And what struck you most when you first met?
He was so shy. I came out of the subway and he was sort of hiding in the doorway of a Chinese restaurant. I immediately knew it was him. It was the innocence -- I was like, I can really ruin this guy [laughs]. We're really opposite people.

Well, it makes for good TV! And since you are the fabulous Beekman Boys, let me pick your brain about some fellow fabulous things.
Ok -- hopefully I know what they are. I'm not that fabulous.

Designing Women.
Doesn't hold a candle to Golden Girls.

Bubble baths.
Pretty fabulous, but a little bit chemical. It's much better to be doing bath soaks.

The Oprah Winfrey Network.
Pretty fab. Getting fabber.

Sweat tea.
Sweat tea? I think that's a little trashy.

When your blacks match.
They shouldn't. You should always have one that looks a little warn. I'm all into navy blue and black now.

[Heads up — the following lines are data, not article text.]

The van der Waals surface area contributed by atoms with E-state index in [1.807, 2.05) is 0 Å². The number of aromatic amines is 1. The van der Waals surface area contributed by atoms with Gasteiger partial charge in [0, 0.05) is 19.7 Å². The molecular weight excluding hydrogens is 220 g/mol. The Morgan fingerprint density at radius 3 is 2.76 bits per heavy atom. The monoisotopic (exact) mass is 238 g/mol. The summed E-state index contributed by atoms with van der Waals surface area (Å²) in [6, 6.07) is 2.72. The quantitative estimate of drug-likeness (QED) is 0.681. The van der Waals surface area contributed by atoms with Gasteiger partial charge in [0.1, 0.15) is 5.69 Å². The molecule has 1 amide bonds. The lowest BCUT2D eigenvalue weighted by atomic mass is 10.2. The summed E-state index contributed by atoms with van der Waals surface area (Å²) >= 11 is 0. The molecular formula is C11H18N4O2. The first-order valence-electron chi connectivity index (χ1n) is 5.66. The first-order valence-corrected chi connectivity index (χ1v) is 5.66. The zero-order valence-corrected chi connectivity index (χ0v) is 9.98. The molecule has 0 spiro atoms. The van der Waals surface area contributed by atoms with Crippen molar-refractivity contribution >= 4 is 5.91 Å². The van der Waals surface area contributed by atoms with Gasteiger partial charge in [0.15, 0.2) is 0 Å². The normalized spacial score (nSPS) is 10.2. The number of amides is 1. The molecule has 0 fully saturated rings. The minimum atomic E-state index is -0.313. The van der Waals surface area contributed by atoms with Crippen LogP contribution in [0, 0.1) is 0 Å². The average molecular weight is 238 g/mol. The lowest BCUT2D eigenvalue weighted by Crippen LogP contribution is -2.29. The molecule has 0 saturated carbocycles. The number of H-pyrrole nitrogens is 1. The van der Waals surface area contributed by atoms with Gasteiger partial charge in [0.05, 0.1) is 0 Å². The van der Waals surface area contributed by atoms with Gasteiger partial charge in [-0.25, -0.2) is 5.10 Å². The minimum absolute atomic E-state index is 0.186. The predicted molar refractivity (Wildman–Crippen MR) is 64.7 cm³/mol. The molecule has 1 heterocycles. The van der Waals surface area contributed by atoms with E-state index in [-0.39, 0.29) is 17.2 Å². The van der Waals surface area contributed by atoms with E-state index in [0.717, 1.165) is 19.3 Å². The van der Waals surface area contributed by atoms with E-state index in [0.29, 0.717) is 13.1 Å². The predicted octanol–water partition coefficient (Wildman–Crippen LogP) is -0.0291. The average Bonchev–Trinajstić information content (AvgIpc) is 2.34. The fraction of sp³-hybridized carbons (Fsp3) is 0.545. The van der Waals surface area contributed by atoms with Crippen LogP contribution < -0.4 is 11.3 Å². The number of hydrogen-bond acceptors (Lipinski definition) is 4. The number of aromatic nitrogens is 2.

Unless someone's paying me, I don't dress up.

Lady Gaga.
I'd like to snark on her, but I can't. She's pretty fab.

And, just because I'm curious, do people ever think your last name is Beekman?
Yes! Everyone thinks we're brothers actually. We get called The Beekman Brothers all the time.

But the people who think we're brothers are better off thinking that. I don't volunteer any information.

The Fabulous Beekman Boys airs on Tuesdays at 10pm ET on Planet Green. For more info, check out the show's official website. For more info on The Beekman farm, including how to purchase their products, click here. And for the Beekman Boys' picks of the best sights, restaurants and shopping in their adopted home in and around Sharon Springs, check out their My City: Upstate New York on

Advocate Channel - The Pride StoreOut / Advocate Magazine - Fellow Travelers & Jamie Lee Curtis

From our Sponsors

Most Popular

Latest Stories

Phillip B. Crook